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Former Malaysian PM Najib arrested by graft-busters, to be charged on Wednesday

KUALA LUMPUR — Malaysia's former prime minister Najib Razak is expected to be charged on Wednesday (July 4) morning, after he was arrested by anti-graft officers at his home around 2.45pm on Tuesday (July 3).

KUALA LUMPUR — Malaysia's former prime minister Najib Razak is expected to be charged on Wednesday (July 4), after he was arrested by anti-graft officers at his home around 2.45pm on Tuesday.

Mr Najib, who is being investigated for how money went missing from a state fund he founded almost a decade ago, was picked up after being served with a remand order, two sources close to the family told Reuters.

He will be charged with more than 10 counts of criminal breach of trust, according to a report by Bernama national news agency.

Other media outlets reported that Mr Najib will face several charges under the Penal Code, and the Anti-Money Laundering and Anti-Terrorism Financing Act.

Mr Tommy Thomas, the new Attorney General, will lead the prosecution team.

Mr Najib is being detained overnight and is expected to turn up at 8.30 am at the Kuala Lumpur Court Complex, just a couple of kilometres from his Jalan Langgak Duta private residence where he was arrested.

The authorities said Mr Najib was arrested in relation to a probe into SRC International, a former unit of the scandal-hit state fund 1Malaysia Development Berhad (1MDB) that pursued overseas investments in energy resources. 

Founded by Mr Najib in 2009, 1MDB is being investigated in at least six countries for alleged money laundering and graft. Mr Najib has consistently denied wrongdoing.

In an interview last week with Malaysiakini that was published on Tuesday evening, he predicted that he would be arrested soon as the government had "no choice" after falsely painting him as a thief.

“The Pakatan Harapan government's current political storyline is simple: 'Najib stole billions'. Hence, the country is close to bankruptcy and (Pakatan Harapan) cannot deliver their manifesto promises and may have to sell off or privatise state assets such as Petronas," he told the news outlet.

“Already, the Japanese newspapers have reported that The Philippines' San Miguel conglomerate is eyeing our state oil and gas assets,” he said, reiterating that the government's claim that the national debt was RM1 trillion (S$338 billion) was “misleading".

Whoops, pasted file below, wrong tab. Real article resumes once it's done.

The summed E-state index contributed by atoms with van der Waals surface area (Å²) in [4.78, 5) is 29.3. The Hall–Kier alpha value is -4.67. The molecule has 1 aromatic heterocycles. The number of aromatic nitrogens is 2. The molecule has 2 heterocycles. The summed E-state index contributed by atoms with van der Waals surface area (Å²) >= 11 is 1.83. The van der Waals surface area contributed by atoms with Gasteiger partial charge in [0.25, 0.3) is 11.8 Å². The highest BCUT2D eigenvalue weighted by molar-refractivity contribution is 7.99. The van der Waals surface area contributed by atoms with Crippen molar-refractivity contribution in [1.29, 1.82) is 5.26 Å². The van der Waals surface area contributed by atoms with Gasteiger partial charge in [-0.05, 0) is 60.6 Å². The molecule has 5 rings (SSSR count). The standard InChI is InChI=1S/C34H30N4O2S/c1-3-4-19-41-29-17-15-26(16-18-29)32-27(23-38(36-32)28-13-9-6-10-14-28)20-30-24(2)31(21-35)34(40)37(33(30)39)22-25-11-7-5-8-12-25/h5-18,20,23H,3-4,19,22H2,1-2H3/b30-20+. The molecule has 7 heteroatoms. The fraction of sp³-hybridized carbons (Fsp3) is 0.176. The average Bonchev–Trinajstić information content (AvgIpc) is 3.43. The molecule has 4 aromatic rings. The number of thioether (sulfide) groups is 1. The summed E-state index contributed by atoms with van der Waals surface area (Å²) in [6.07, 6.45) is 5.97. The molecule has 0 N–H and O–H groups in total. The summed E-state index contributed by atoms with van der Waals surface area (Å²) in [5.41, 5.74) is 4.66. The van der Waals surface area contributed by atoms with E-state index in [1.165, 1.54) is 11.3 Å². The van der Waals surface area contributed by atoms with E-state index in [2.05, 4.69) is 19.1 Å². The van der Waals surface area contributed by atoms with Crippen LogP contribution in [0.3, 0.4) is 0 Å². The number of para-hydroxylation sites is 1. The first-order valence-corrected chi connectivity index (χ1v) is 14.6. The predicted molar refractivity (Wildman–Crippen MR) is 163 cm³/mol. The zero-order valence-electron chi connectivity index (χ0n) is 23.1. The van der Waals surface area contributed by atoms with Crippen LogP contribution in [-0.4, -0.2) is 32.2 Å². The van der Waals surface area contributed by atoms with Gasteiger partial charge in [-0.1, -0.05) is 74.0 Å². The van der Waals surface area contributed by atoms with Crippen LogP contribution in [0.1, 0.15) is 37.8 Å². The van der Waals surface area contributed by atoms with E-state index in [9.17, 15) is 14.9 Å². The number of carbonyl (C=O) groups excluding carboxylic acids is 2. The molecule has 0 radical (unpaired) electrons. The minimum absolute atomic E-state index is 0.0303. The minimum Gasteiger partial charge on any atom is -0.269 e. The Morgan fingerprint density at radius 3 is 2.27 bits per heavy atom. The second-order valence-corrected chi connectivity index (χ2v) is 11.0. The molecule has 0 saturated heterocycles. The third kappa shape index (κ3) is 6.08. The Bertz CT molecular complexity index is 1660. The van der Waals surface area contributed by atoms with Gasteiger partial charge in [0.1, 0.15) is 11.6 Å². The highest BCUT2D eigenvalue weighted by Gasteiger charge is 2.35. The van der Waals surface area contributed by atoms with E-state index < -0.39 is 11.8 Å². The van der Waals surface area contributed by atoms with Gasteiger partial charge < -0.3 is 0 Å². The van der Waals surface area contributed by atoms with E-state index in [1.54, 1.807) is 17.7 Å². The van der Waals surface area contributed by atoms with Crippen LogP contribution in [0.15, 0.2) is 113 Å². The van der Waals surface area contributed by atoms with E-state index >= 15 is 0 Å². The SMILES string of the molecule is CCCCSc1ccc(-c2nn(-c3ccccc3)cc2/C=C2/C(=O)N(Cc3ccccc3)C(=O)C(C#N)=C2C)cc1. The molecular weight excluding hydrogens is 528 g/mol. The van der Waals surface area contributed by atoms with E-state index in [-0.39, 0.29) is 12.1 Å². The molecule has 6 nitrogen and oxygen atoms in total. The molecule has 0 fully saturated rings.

“This situation and what they have said before means that the new government simply has no choice but to eventually arrest or charge me even though I did not steal. I maintain that I am innocent as I am not a thief."

Civil lawsuits filed by the US Department of Justice allege that nearly US$4.5 billion (S$6.15 billion) from 1MDB was laundered through a complex web of transactions and shell companies.

But the initial focus of the Malaysian Anti-Corruption Commission (MACC) investigation focused on how 42 million ringgit went from SRC International to Mr Najib’s account.

MACC had called up Mr Najib for questioning on May 22 and 24 over the matter.

SRC was created in 2011 by Najib’s government to pursue overseas investments in energy resources, and was a unit of 1MDB until it was moved to the finance ministry in 2012.

MACC has been able to track the money trail from SRC more easily because transactions were made through Malaysian entities, whereas most other transfers of 1MDB funds went through foreign banks and companies.

Malaysian police say they have seized nearly US$275 million worth of jewellery, handbags, watches and cash from premises linked to Mr Najib, while authorities have frozen more than 400 bank accounts as part of the 1MDB probe.

Mr Najib’s wife, Rosmah, has also been quizzed by anti-graft investigators in relation to 1MDB and Mr Najib’s stepson, Riza Aziz, was giving a statement to the MACC when news broke of Mr Najib’s arrest.

Mr Riza is the co-founder of Red Granite Pictures, a company that US prosecutors say financed three Hollywood films, including the 2013 Martin Scorsese movie “The Wolf of Wall Street”, with funds misappropriated by 1MDB.

Press statement from the MACC on the arrest of former prime minister Najib Razak. Source: Twitter

Hours after Mr Najib's arrest, his former deputy Datuk Seri Ahmad Zahid Hamid emerged from a second day of questioning at MACC and said he "respected the rule of law" in the matter.

"I am confident that what is going to happen is done to 'clean-up' this (1MDB) case. And I respect that," Mr Zahid, the newly elected United Malays National Organisation (Umno) president, told reporters.